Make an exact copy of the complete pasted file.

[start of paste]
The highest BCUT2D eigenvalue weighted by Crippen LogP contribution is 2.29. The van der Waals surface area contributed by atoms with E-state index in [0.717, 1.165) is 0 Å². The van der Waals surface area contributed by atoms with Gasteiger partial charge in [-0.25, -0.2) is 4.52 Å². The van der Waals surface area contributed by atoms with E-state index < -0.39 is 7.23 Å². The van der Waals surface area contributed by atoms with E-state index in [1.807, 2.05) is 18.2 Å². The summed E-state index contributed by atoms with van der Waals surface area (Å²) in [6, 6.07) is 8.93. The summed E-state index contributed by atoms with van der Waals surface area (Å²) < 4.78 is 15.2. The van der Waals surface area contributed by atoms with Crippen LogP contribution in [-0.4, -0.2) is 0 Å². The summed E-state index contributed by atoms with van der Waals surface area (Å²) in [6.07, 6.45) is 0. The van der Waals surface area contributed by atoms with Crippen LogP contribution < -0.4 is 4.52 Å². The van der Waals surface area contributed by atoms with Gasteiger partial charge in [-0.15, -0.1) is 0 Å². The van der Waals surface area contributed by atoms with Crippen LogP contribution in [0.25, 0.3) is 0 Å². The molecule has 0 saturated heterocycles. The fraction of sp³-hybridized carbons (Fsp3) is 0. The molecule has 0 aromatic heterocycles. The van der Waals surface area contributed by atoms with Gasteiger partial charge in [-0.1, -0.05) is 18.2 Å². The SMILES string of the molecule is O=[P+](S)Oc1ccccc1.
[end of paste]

The highest BCUT2D eigenvalue weighted by Crippen LogP contribution is 2.29. The van der Waals surface area contributed by atoms with E-state index in [0.717, 1.165) is 0 Å². The van der Waals surface area contributed by atoms with Gasteiger partial charge in [-0.25, -0.2) is 4.52 Å². The van der Waals surface area contributed by atoms with E-state index < -0.39 is 7.23 Å². The van der Waals surface area contributed by atoms with E-state index in [1.807, 2.05) is 18.2 Å². The summed E-state index contributed by atoms with van der Waals surface area (Å²) in [6, 6.07) is 8.93. The summed E-state index contributed by atoms with van der Waals surface area (Å²) < 4.78 is 15.2. The van der Waals surface area contributed by atoms with Crippen LogP contribution in [-0.4, -0.2) is 0 Å². The summed E-state index contributed by atoms with van der Waals surface area (Å²) in [6.07, 6.45) is 0. The van der Waals surface area contributed by atoms with Crippen LogP contribution < -0.4 is 4.52 Å². The van der Waals surface area contributed by atoms with Gasteiger partial charge in [-0.15, -0.1) is 0 Å². The van der Waals surface area contributed by atoms with Crippen LogP contribution in [0.25, 0.3) is 0 Å². The molecule has 0 saturated heterocycles. The fraction of sp³-hybridized carbons (Fsp3) is 0. The molecule has 0 aromatic heterocycles. The van der Waals surface area contributed by atoms with Gasteiger partial charge in [-0.1, -0.05) is 18.2 Å². The SMILES string of the molecule is O=[P+](S)Oc1ccccc1.